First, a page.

Assad says the west and its Arab client states manufactured the conflict in Syria
One of Spain's leading newspapers, El País, sat down with Syrian President Bashar al-Assad in Damascus for an interview about what lies ahead for Syria. We've compiled some highlights below:

Q. A truce was announced by Russia and the United States. Is the Syrian government willing to respect the cessation of military operations in Syria?

A: Definitely ... A ceasefire is about - if you want to say ceasefire, it's not the correct word, because a ceasefire is between two armies or two countries - it's better to say cessation of hostility, or, let's say, stopping the operations ... It's about preventing other countries, especially Turkey, from sending more recruits, more terrorists, more armaments, or any kind of logistical support to those terrorists. There is a United Nations resolution, or Security Council resolution, regarding this point that's not implemented. If we don't provide all these requirements for the ceasefire, it will be against the stability; it's going to make more chaos in Syria, it may lead to a de facto division of the country.

Q. Russia has started an aggressive campaign of aerial bombings here in key opposition strongholds. This has been a turning point in the conflict. Some claim that you have the upper hand now. Do you think you could have made it without foreign help?

A. Definitely the Russian and the Iranian support were essential for our army to make this advancement. To say that we couldn't have made it is a hypothetical question, because it's an "if," so nobody knows the real answer of the "if." But we definitely need that help for a simple reason: because more than 80 countries supported those terrorists in different ways, some of them directly with money, with logistical support, with armaments, with recruitments. Some other countries supported them politically, in different international forums. Syria is a small country. We could fight, but in the end, there's unlimited support and recruitment for those terrorists.

Q. Regarding these Russian aerial bombings, are you concerned about civilian casualties? On Monday, there was a bombing in a hospital and 50 people were killed. The United States has claimed that the Russians caused it.

A. Some other officials in the United States said they don't know who did it, that's what they said later. These contradictory statements are common in the United States, but no one has any proof about who did it and how it happened.

Q. So, how do you explain to your people, to the Syrians, that there is a foreign army carrying out operations here that can cause civilian casualties?

A. No, no. We don't have any evidence that the Russians attacked any civilian targets. They are very precise in their targets and they always attack, every day, the bases or the targets of the terrorists. Actually, it's the Americans who did this, who killed many civilians in the northeastern part of Syria, not the Russians. Not a single incident has happened regarding the civilians so far, because they don't attack in the cities; they attack mainly in the rural areas.

Q. Talking about foreign armies, how would you react if Turkey and Saudi Arabia follow through with their statements that they plan on sending troops here to allegedly fight the Islamic State?

A. ...If it happens, we're going to deal with them like we deal with the terrorists. We're going to defend our country. This is aggression. They don't have any right to interfere, politically or militarily, in Syria. This is a breach of international law, and as Syrian citizens, the only option we have is to fight and defend.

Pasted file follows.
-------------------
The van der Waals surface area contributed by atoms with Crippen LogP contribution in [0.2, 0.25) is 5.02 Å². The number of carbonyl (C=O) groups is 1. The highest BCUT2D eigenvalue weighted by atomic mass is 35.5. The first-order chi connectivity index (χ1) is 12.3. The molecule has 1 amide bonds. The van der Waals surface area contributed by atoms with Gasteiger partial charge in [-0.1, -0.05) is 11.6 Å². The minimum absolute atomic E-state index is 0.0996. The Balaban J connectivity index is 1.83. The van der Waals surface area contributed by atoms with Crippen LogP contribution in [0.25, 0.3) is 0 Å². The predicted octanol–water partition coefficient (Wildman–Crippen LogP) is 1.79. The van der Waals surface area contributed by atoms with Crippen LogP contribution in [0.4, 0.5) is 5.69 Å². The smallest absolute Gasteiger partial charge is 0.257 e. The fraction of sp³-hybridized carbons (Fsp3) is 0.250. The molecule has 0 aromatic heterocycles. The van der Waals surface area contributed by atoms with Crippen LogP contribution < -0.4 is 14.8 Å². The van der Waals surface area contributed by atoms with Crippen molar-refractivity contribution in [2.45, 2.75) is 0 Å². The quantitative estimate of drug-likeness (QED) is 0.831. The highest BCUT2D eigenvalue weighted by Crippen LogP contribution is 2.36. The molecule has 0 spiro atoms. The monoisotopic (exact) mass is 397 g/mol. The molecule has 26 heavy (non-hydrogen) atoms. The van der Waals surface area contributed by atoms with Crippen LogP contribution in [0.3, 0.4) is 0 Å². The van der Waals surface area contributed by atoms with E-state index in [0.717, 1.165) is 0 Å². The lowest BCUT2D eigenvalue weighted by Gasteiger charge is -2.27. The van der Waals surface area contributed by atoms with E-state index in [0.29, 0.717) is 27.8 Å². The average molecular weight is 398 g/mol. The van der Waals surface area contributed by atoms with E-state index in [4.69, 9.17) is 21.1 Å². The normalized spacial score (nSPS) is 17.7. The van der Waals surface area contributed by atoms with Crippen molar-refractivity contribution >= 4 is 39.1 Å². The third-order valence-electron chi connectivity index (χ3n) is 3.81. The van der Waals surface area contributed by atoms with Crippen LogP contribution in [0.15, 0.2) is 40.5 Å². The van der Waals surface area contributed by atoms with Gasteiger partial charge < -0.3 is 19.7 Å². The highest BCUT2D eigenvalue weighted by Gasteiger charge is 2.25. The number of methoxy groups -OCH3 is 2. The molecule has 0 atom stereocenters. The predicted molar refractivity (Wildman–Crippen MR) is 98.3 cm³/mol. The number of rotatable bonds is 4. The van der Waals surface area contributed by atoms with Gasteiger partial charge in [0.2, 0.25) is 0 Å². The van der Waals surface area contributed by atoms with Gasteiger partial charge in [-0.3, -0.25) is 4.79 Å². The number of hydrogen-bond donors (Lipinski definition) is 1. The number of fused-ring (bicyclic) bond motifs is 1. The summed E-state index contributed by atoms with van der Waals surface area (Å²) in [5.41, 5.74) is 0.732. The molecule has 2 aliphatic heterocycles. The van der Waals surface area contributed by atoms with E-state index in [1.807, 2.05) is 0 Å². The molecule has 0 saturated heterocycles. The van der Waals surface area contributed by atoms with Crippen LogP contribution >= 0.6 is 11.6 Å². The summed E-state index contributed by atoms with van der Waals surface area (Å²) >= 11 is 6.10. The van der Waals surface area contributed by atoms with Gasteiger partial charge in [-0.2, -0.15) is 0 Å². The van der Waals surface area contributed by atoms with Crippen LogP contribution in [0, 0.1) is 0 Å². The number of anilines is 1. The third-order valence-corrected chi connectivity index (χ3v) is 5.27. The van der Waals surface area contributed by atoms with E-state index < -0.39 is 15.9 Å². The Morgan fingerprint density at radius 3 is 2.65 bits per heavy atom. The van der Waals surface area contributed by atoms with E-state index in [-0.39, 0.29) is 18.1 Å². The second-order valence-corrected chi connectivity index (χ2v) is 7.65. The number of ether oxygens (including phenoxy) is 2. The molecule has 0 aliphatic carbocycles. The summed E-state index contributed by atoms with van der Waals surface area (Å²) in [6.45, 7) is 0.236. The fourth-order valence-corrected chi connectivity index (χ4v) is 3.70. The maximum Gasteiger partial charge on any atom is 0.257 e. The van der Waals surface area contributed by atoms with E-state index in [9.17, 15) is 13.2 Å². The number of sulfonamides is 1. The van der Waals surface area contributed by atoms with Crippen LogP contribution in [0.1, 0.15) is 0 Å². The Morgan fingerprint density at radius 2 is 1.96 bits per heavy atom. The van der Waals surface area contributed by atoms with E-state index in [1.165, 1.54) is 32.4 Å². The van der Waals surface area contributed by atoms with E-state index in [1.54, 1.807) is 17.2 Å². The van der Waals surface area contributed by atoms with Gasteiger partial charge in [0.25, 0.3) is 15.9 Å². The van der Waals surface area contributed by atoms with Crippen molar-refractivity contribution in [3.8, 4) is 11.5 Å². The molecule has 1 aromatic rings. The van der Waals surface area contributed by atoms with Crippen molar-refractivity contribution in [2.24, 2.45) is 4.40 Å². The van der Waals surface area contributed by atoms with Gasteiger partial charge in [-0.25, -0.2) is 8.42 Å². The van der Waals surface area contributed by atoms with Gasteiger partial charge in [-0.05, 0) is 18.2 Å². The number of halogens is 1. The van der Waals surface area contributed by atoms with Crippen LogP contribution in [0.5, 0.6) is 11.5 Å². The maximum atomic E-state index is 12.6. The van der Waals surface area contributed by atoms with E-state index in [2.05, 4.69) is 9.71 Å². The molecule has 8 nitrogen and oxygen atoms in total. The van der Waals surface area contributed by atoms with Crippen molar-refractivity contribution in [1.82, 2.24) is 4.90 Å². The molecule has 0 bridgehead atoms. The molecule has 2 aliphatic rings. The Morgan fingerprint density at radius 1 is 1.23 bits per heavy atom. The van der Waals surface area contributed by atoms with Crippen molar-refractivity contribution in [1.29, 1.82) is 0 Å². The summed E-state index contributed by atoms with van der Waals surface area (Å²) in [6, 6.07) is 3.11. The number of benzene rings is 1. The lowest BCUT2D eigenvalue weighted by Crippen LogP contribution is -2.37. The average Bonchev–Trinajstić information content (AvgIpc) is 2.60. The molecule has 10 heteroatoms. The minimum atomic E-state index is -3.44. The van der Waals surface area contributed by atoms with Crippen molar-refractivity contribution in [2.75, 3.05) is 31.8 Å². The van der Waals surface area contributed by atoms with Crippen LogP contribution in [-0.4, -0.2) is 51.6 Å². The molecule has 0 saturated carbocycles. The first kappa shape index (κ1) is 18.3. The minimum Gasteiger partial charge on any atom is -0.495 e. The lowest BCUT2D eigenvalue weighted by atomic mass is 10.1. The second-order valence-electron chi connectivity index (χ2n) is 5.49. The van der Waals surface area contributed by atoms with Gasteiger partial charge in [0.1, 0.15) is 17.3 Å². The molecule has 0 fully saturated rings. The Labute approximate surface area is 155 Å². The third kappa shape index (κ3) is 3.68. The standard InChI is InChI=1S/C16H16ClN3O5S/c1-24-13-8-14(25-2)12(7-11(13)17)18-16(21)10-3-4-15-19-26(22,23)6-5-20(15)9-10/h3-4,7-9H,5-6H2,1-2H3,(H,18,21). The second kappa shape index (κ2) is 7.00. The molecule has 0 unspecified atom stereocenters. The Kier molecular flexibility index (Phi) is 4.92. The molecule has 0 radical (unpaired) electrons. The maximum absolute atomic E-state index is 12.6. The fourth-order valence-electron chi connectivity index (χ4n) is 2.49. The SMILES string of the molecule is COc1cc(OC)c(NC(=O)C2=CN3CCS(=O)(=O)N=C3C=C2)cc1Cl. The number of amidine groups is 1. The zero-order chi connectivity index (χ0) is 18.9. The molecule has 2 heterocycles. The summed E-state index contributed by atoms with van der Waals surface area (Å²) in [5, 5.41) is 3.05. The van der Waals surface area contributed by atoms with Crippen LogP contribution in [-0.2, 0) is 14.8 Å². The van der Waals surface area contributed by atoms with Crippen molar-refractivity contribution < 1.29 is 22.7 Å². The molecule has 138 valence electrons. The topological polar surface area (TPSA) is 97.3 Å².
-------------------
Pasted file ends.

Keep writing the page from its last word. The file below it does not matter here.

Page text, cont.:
Q. Turkey has started bombing from their territory into Syria.

A. Exactly, and before that bombing, Turkey was sending the terrorists, it's the same, the same goal, the same effect, in different ways. So, Turkey has been involved in Syria since the very beginning.

Q. Regarding this, what do you think attracts so many foreigners into Syria right now?

A. Mainly the support they've been sent. It's active, not passive, it's actually active from the outside. Saudi Arabia is the main financier of those terrorists. They put them in airplanes, send them to Turkey, and through Turkey to Syria.

Q. Let me read from a United Nations Human Rights Council report that was published on February 3, and it said "detainees held by the government were beaten to death or died as a result of injuries sustained due to torture." They say war crimes have also been committed. What do you have to say to this?

A. That's based on what the Qataris made about a year ago or more, when they forged a report made of unverified pictures of injured people and unverified sources and sent it to the United Nations, and this is part of the propaganda against Syria. That's the problem with the West and propaganda; they use unverified information to accuse Syria and to blame it and then to take action against it.

Q. So, from your perspective, from the very beginning you labeled those protests that were in Daraa and Damascus as terrorism, as infiltrated by foreign powers. How do you view those first demonstrations against the government?

A. At the very beginning, you had a mixture of demonstrators. First of all, Qatar paid those demonstrators in order to put them on Al Jazeera and then to convince the international public opinion that people are revolting against the president. The highest number of those were 140,000 demonstrators all over Syria, which is nothing, as a number, that's why we weren't worried. So, they infiltrated them with militants to shoot at the police and to shoot at the demonstrators, so you have more revolts. When they failed, they moved to send the tools to support the terrorists.